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Enferm Infecc Microbiol Clin. 2012 Oct;30(8):472-8. doi: 10.1016/j.eimc.2012.07.004. Epub 2012 Aug 29.

[Assessment of the impact of the new health legislation on illegal immigrants in Spain: the case of human immunodeficiency virus infection].

[Article in Spanish]

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Medicina Tropical, Servicio de Enfermedades Infecciosas, Hospital Ramon y Cajal, Madrid.


The immigrant population in Spain, whether legal or not, has been entitled to healthcare under the same conditions as the Spanish population since the year 2000. The entry into vigour of the Royal Decree-Law 12/2012 of 20 April has significantly restricted this right, so that unauthorized or non-resident foreigners may now only receive emergency care, if they are under 18 or pregnant women. Out of an estimated 459,909 illegal immigrants in our country, 2,700 to 4,600 are probably infected with HIV; 1,800 to 3,220 know that they are infected, and 80% of the latter could receive antiretroviral treatment. The Royal Decree-Law is likely to cause many undesirable consequences in this population infected with HIV: increasing mortality, promoting the emergence of opportunistic diseases, increasing hospital admissions, increasing infections in the population (by HIV and other pathogens), or contributing to mother to child transmission of HIV. The expected increase in morbidity and mortality will be a greater cost in patient care, a cost which will be significantly higher in the more immunosuppressed patients. Therefore, the enforcement of the Royal Decree-Law will be much less cost-effective in the short term than was expected, and will negatively affect our country's public health, especially for those patients infected with HIV who will not be covered, thus increasing healthcare medium to long term costs, and moving away from the international health goals that were established.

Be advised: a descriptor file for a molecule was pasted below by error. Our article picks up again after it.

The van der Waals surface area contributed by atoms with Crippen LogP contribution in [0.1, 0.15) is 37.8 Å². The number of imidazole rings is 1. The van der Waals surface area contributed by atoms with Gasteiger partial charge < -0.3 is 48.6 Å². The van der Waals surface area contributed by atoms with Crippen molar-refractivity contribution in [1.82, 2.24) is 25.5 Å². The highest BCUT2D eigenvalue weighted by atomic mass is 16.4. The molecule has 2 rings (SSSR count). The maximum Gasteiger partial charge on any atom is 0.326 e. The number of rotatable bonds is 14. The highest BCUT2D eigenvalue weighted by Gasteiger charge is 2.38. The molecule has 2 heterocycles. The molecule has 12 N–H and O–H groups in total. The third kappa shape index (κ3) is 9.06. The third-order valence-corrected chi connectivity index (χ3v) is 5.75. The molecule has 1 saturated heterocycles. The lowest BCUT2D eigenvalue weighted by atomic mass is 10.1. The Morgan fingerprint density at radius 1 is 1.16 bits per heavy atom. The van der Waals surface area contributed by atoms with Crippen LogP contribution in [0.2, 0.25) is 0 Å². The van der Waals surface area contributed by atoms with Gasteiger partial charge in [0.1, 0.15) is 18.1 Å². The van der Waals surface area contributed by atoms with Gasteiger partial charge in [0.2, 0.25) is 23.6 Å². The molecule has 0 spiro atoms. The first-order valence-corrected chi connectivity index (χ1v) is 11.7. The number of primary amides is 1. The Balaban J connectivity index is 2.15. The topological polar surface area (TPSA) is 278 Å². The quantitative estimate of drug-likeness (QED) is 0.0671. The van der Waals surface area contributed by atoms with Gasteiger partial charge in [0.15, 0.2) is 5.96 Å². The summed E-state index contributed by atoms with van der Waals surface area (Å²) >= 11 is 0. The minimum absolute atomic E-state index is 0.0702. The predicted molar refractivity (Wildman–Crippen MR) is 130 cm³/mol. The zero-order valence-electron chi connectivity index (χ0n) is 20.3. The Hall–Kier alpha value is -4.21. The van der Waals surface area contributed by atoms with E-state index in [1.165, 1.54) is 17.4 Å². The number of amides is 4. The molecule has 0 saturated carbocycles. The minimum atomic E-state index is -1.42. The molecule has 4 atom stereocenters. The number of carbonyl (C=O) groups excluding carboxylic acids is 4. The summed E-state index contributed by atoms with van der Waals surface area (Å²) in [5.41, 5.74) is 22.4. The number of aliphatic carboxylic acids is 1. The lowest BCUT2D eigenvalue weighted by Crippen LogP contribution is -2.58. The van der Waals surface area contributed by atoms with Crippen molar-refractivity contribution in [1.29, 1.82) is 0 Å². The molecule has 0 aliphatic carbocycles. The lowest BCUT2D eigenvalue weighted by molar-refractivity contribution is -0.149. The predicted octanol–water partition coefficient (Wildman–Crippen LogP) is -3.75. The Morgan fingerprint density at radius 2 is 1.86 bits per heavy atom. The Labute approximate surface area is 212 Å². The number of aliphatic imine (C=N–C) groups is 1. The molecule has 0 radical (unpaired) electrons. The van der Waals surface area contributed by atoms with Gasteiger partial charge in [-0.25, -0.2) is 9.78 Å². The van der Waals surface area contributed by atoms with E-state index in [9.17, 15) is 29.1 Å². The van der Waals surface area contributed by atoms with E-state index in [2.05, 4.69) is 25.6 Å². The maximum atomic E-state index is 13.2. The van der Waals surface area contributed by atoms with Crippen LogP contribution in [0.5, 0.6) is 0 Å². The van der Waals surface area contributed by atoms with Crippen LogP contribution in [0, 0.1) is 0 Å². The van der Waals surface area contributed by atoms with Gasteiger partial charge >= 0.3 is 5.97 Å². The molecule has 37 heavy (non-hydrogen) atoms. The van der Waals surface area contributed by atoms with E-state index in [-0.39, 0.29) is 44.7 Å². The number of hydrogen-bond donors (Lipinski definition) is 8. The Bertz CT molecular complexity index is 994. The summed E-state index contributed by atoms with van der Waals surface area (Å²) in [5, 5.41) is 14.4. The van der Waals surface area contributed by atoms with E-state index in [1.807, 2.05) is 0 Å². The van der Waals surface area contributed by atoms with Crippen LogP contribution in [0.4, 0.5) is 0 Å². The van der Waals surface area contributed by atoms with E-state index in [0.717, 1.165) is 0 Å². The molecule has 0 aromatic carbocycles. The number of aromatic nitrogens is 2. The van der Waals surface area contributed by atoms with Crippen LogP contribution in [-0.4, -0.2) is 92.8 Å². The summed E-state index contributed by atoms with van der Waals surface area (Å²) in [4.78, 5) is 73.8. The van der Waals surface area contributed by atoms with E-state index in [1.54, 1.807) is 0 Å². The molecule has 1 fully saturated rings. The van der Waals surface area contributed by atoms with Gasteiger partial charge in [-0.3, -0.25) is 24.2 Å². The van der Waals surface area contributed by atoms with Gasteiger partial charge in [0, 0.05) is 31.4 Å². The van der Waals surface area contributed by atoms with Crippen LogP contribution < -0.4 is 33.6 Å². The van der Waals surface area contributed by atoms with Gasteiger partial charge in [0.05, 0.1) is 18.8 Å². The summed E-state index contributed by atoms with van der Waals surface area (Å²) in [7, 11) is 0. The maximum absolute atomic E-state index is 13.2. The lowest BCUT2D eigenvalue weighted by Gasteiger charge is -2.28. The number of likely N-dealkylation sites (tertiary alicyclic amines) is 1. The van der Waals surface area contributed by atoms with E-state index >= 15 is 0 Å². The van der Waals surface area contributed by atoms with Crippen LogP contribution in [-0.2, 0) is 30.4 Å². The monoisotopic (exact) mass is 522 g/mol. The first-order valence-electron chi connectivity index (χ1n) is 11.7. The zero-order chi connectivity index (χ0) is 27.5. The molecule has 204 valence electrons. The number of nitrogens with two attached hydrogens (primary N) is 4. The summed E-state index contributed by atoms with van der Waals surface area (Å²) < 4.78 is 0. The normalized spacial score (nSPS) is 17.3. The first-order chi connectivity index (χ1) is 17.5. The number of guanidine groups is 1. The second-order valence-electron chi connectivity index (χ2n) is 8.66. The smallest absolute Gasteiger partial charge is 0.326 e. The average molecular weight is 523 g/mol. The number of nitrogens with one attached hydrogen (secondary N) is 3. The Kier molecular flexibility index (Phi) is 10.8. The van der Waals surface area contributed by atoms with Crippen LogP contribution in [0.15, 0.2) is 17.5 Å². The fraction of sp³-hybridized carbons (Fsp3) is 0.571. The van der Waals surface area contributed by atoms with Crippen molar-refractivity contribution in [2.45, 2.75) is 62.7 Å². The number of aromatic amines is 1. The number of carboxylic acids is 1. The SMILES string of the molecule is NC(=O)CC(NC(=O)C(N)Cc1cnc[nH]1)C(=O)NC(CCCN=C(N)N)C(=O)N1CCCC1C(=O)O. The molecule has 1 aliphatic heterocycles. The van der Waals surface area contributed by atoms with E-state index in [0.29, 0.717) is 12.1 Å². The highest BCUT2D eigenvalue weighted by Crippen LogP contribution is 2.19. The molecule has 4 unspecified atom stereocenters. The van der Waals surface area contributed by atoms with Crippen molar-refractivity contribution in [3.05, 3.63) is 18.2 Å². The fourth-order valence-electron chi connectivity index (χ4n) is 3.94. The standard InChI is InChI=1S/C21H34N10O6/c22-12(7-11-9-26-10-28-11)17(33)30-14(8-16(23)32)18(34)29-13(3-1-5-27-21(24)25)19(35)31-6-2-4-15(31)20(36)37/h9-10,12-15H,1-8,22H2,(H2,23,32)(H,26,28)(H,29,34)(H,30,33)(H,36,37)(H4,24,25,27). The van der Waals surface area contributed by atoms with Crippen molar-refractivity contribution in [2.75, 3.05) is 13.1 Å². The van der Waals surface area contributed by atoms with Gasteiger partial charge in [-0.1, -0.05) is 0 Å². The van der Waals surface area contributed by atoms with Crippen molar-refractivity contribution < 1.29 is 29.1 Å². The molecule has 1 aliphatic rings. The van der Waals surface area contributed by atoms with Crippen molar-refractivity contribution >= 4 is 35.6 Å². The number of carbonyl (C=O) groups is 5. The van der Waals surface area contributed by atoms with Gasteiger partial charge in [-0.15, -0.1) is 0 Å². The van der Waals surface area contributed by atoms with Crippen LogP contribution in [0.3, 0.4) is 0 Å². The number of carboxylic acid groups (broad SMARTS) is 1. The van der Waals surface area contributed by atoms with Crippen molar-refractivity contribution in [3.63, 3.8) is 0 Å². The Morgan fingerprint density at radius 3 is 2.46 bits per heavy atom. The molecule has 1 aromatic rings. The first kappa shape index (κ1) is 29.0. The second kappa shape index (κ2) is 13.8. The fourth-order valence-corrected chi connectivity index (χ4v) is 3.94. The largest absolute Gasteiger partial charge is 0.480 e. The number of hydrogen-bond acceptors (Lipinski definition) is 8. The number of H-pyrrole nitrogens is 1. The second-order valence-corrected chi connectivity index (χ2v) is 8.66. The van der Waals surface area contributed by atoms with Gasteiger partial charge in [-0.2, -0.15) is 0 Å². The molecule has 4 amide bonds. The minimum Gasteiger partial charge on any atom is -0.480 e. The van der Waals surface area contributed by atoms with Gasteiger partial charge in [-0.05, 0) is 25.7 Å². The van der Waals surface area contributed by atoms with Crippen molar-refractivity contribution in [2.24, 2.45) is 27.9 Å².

[Indexed for MEDLINE]

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